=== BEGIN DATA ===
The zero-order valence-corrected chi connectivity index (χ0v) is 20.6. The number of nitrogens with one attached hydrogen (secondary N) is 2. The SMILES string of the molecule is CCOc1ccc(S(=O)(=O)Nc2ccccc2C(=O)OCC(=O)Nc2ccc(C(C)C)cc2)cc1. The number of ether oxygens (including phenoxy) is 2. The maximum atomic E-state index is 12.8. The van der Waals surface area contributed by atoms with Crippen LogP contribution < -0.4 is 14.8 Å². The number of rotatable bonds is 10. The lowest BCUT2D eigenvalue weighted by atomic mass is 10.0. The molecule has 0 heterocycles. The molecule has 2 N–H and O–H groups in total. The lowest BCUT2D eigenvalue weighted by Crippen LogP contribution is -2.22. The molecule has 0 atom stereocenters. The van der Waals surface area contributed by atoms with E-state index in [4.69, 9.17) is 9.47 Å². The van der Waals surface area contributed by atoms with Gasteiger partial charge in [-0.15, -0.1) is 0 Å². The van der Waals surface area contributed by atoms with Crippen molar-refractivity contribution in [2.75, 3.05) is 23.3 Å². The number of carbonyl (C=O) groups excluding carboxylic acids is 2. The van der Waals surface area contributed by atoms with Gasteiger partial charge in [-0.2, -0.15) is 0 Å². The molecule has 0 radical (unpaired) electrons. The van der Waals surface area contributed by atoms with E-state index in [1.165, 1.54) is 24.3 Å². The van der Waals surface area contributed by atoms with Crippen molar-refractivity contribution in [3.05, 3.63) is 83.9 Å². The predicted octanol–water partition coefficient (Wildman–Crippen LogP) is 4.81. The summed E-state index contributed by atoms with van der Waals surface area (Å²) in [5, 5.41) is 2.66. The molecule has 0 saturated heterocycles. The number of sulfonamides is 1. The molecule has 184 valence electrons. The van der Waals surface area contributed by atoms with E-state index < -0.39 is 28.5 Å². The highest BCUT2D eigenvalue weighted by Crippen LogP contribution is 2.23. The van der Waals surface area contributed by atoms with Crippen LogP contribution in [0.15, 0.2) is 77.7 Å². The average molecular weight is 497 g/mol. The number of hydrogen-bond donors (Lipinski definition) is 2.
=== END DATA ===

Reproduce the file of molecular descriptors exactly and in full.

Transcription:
The zero-order valence-corrected chi connectivity index (χ0v) is 20.6. The number of nitrogens with one attached hydrogen (secondary N) is 2. The SMILES string of the molecule is CCOc1ccc(S(=O)(=O)Nc2ccccc2C(=O)OCC(=O)Nc2ccc(C(C)C)cc2)cc1. The number of ether oxygens (including phenoxy) is 2. The maximum atomic E-state index is 12.8. The van der Waals surface area contributed by atoms with Crippen LogP contribution < -0.4 is 14.8 Å². The number of rotatable bonds is 10. The lowest BCUT2D eigenvalue weighted by atomic mass is 10.0. The molecule has 0 heterocycles. The molecule has 2 N–H and O–H groups in total. The lowest BCUT2D eigenvalue weighted by Crippen LogP contribution is -2.22. The molecule has 0 atom stereocenters. The van der Waals surface area contributed by atoms with E-state index in [4.69, 9.17) is 9.47 Å². The van der Waals surface area contributed by atoms with Gasteiger partial charge in [-0.15, -0.1) is 0 Å². The van der Waals surface area contributed by atoms with Crippen molar-refractivity contribution in [2.75, 3.05) is 23.3 Å². The number of carbonyl (C=O) groups excluding carboxylic acids is 2. The van der Waals surface area contributed by atoms with Gasteiger partial charge in [-0.2, -0.15) is 0 Å². The molecule has 0 radical (unpaired) electrons. The van der Waals surface area contributed by atoms with E-state index in [1.165, 1.54) is 24.3 Å². The van der Waals surface area contributed by atoms with Crippen molar-refractivity contribution in [3.05, 3.63) is 83.9 Å². The predicted octanol–water partition coefficient (Wildman–Crippen LogP) is 4.81. The summed E-state index contributed by atoms with van der Waals surface area (Å²) in [5, 5.41) is 2.66. The molecule has 0 saturated heterocycles. The number of sulfonamides is 1. The molecule has 184 valence electrons. The van der Waals surface area contributed by atoms with E-state index < -0.39 is 28.5 Å². The highest BCUT2D eigenvalue weighted by Crippen LogP contribution is 2.23. The van der Waals surface area contributed by atoms with Crippen LogP contribution in [0.15, 0.2) is 77.7 Å². The average molecular weight is 497 g/mol. The number of hydrogen-bond donors (Lipinski definition) is 2.